The Springfield Clinic Laboratory team’s goal has always been to ensure that lab work happens as promptly as possible for clinicians and their patients. Typically, this means covering for each other and filling in whenever and wherever needed to make sure there is no interruption to collecting specimens, testing samples and getting results.
Now, it means working outside under tents, wearing full personal protective equipment and drawing blood through vehicle windows.
Once a “behind-the-scenes” support team, the COVID-19 pandemic has put Lab fully front and center, out in the open and ready to provide vital patient care in Springfield Clinic’s new drive-up labs. In fact, the Lab team loves that lab work is easier and more efficient than ever for patients, with specimen collection happening in a way that keeps everyone involved safe and healthy. “There’s a real sense of pride in our team,” says Main Campus Laboratory Manager Joe Heigert. “Now more than ever, they’re feeling like what they’re doing really matters.”
Making Routine Care Available and Safe
Getting blood drawn or your throat swabbed should be a routine part of health care, supporting your doctor’s diagnosis or helping you see how you’re doing managing a condition. The drive-up labs—one solution to the many difficulties surrounding the COVID-19 crisis—ensure you don’t have to weigh practicing responsible social distancing with getting essential testing done. To Joe, this effort was a necessary part of continuing to provide a critical service. To some members of the community, this effort has made all the difference in whether they can get care or not, and they have been showing their appreciation.
When the drive-up labs were first opened and the team was figuring out this new process, US Bank donated pizzas to the Main Campus location through Papa John’s, and Sam’s Italian Pizza on North Grand donated pizzas to both the Springfield Clinic Family Practice and Main Campus locations. “The pizza deliveries really made the day easier for the team,” Joe says. “Instead of worrying about when they were going to be able to take lunch and where they were going to get it from, it was brought to them.”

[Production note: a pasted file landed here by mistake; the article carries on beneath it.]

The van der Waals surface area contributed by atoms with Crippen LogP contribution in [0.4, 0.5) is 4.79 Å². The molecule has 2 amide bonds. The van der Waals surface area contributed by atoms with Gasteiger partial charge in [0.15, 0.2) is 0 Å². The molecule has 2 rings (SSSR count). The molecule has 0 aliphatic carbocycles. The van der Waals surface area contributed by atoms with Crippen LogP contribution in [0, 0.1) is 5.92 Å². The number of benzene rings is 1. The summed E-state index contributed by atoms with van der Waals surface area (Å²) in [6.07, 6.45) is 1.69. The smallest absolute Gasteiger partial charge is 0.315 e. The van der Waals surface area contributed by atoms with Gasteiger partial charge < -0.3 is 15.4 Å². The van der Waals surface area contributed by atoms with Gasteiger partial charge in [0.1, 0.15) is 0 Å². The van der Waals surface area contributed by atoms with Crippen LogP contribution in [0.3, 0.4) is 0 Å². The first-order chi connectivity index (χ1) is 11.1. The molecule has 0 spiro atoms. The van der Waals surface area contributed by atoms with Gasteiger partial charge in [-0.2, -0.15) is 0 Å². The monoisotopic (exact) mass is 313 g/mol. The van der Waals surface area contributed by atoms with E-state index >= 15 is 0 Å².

Additionally, patients have been vocal on social media about the drive-up services, and Joe has been overwhelmed by all of the support for the Lab’s efforts. “We are so grateful to our community for their kindness and generosity,” says Joe.
What a “Fellowship of the Lab” Really Means
As everyone worked to get drive-up labs up and running at the various locations, Joe is amazed at how the project has brought people together within Springfield Clinic as well. Medical assistants and nurses from all over the organization volunteered to partner with the lab workers, many of them meeting for the first time, but bonding immediately over the shared strange experience of a crisis. “This has been an incredible collaborative effort between lab, the medical assistants, the nurses, Operations, IT, Marketing, Facilities and Administration,” Joe says. “The internal partnerships that we have grown have been tremendous.” Overnight, a “behind-the-scenes” team like Lab had become the focus of much of the organization, and the success of the drive-up labs has been felt and shared even by those not involved in the project.
Medical Laboratory Professionals Week is being celebrated April 19-25 in 2020, and the theme this year is “Fellowship of the Lab,” highlighting how a lab team comes together to “get results.” Joe might call the Springfield Clinic Lab team more of a “family” than a fellowship, but the theme certainly fits: Fellowship can be seen everywhere Joe looks, not just in the lab itself, but among all the offices and teams at Springfield Clinic and with the community as well. He has never felt more like Springfield Clinic is living its community of caring mission than in this moment. But, he also feels that the Springfield community is caring for the Lab, looking after their essential workers who are keeping patient care available and safe.